African fare is largely unfamiliar to most American palates. Some of its dishes have exotic-sounding names like moi-moi and jallof rice and come with ingredients not customarily stocked in our kitchen pantries.
But a pleasant surprise awaits diners new to the cuisine. Often the first bite will win them over.
Bisi African Restaurant853 S. Roselle Road, Schaumburg, (847) 466-5425, bisirestaurant.com
Setting: Casual strip mall dining
Hours: 11 a.m. to 10 p.m. Tuesday to Saturday; noon to 8 p.m. Sunday
That's the expectation of the husband-and-wife team that recently opened Bisi African Restaurant at 853 S. Roselle Road in Schaumburg. Anthony Onu and his wife, chef Kafilat "Bisi" Agaba, offer a friendly menu that mixes traditional Nigerian dishes and American favorites -- a menu designed to raise the profile of African foods.
A diverse array of appetizers -- including beef kebabs, barbecue and buffalo chicken wings and oxtail pepper soup -- are available. One of the most popular is moi-moi, a cylindrical savory cake made from steamed African honey beans and zesty seasoning. I recommend sharing this tasty starter that adds a new meaning to the comfort food genre.
Among main courses, consider the jallof rice featuring seasoned rice made with a puree of tomatoes and bell peppers and plated with a side of fried plantains. The dish comes with a choice of beef, chicken, goat or fish. If you have never tried goat, know that the roasted meat was tender and not the least gamey. And the underlying sweetness of the plantains complemented the flavor of the rice.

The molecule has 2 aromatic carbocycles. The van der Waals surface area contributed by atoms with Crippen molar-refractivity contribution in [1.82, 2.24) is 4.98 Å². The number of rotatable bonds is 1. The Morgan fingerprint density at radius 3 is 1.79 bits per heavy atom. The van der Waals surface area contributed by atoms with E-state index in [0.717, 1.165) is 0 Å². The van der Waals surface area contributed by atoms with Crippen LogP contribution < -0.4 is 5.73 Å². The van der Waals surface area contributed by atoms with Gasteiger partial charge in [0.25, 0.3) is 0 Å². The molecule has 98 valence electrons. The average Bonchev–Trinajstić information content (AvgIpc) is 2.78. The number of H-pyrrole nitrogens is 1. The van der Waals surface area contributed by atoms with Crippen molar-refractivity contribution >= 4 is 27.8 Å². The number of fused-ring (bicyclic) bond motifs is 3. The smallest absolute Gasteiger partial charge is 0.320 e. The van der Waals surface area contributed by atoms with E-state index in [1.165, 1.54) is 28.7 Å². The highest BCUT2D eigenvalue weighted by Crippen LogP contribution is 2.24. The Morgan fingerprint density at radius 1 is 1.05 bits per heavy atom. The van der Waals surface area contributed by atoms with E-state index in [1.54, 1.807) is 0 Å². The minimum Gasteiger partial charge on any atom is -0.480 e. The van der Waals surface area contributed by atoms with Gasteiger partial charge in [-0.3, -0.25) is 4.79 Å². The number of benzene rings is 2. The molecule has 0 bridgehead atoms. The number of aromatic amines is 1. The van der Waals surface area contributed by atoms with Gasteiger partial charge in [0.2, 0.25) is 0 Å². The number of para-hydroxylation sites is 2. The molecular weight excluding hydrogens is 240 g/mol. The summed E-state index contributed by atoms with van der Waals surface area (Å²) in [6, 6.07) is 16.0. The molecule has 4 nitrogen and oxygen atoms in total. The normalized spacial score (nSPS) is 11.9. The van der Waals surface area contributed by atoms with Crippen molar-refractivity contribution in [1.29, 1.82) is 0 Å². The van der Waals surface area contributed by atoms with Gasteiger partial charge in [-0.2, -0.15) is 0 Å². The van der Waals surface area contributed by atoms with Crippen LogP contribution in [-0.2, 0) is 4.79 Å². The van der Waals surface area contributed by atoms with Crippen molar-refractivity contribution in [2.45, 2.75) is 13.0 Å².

A dining partner enjoyed the same dish, but substituted fish (whiting) and was pleased by the choice.
Chef Bisi learned the ins and outs of African cuisine from her grandmother, and her cooking shows a penchant for fresh ingredients, many of which, if not available locally, are imported to preserve the authenticity of the recipes.
Consumers will find that entrees, priced from $10 to $11, are as pleasing to the taste buds as they are to the wallet.
Some other choices diners will encounter include the hot and spicy Ayamashe, a blend of green bell pepper with spice and herbs served with a side of steamed white rice and choice of protein. In Fufu, or pounded yam, the vegetable is plated with a choice of jute leaves or ground mango seed -- as well as meat or fish.
Chopped okra soup comes with pounded yam on the side, plus the protein of one's choosing.
Vegetarian expressions of many of the dishes also are available. An African honey bean-corn porridge, pictured on the menu, looked enticing; it's cooked with spices in a tomato and bell pepper sauce.
Desserts are still on the drawing board, and the only beverages served include bottled water, canned soda, various fruit juices and malta, a carbonated, nonalcoholic malt drink. A liquor license application is pending, with approval anticipated by January.
Bisi's sleek decor and comfortable white-tableclothed booths and tables enhance the dining experience. Recorded contemporary African music is a plus, and the service is spot on. The place accepts reservations and also accommodates carryout orders and catering for private parties.
• Restaurant reviews are based on one anonymous visit. The Daily Herald does not publish reviews of restaurants it cannot recommend.